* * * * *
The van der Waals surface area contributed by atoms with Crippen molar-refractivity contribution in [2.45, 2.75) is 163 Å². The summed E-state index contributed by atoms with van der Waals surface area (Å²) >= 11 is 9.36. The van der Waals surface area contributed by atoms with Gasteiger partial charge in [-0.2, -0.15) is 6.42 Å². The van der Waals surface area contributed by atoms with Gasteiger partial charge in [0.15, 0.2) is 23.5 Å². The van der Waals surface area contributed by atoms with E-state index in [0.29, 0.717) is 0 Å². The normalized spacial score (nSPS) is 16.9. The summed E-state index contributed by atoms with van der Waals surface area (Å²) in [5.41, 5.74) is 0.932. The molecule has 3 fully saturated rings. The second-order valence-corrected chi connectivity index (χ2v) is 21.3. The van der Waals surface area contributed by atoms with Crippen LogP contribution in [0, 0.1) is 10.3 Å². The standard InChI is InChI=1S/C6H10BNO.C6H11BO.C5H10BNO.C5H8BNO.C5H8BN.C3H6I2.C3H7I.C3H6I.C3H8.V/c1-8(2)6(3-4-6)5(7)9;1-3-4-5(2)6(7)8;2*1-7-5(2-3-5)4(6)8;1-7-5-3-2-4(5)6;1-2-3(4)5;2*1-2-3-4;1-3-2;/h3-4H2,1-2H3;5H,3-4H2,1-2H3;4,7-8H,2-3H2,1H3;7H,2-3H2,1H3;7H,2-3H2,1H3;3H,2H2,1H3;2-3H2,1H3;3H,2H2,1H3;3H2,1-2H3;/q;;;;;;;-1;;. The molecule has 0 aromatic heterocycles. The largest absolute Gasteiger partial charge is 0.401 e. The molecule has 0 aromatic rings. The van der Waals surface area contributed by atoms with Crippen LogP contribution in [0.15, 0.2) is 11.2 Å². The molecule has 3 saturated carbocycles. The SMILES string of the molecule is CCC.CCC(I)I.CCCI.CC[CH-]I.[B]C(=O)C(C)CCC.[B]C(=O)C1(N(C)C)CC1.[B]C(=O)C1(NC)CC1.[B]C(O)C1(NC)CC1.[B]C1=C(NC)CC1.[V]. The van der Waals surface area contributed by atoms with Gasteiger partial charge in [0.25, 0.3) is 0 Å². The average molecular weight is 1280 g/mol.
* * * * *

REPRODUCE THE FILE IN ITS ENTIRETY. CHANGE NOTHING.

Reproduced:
The van der Waals surface area contributed by atoms with Crippen molar-refractivity contribution in [2.45, 2.75) is 163 Å². The summed E-state index contributed by atoms with van der Waals surface area (Å²) >= 11 is 9.36. The van der Waals surface area contributed by atoms with Gasteiger partial charge in [-0.2, -0.15) is 6.42 Å². The van der Waals surface area contributed by atoms with Gasteiger partial charge in [0.15, 0.2) is 23.5 Å². The van der Waals surface area contributed by atoms with E-state index in [0.29, 0.717) is 0 Å². The normalized spacial score (nSPS) is 16.9. The summed E-state index contributed by atoms with van der Waals surface area (Å²) in [5.41, 5.74) is 0.932. The molecule has 3 fully saturated rings. The second-order valence-corrected chi connectivity index (χ2v) is 21.3. The van der Waals surface area contributed by atoms with Crippen LogP contribution in [0, 0.1) is 10.3 Å². The standard InChI is InChI=1S/C6H10BNO.C6H11BO.C5H10BNO.C5H8BNO.C5H8BN.C3H6I2.C3H7I.C3H6I.C3H8.V/c1-8(2)6(3-4-6)5(7)9;1-3-4-5(2)6(7)8;2*1-7-5(2-3-5)4(6)8;1-7-5-3-2-4(5)6;1-2-3(4)5;2*1-2-3-4;1-3-2;/h3-4H2,1-2H3;5H,3-4H2,1-2H3;4,7-8H,2-3H2,1H3;7H,2-3H2,1H3;7H,2-3H2,1H3;3H,2H2,1H3;2-3H2,1H3;3H,2H2,1H3;3H2,1-2H3;/q;;;;;;;-1;;. The molecule has 0 aromatic heterocycles. The largest absolute Gasteiger partial charge is 0.401 e. The molecule has 0 aromatic rings. The van der Waals surface area contributed by atoms with Crippen LogP contribution in [0.15, 0.2) is 11.2 Å². The molecule has 3 saturated carbocycles. The SMILES string of the molecule is CCC.CCC(I)I.CCCI.CC[CH-]I.[B]C(=O)C(C)CCC.[B]C(=O)C1(N(C)C)CC1.[B]C(=O)C1(NC)CC1.[B]C(O)C1(NC)CC1.[B]C1=C(NC)CC1.[V]. The van der Waals surface area contributed by atoms with Gasteiger partial charge in [0.25, 0.3) is 0 Å². The average molecular weight is 1280 g/mol.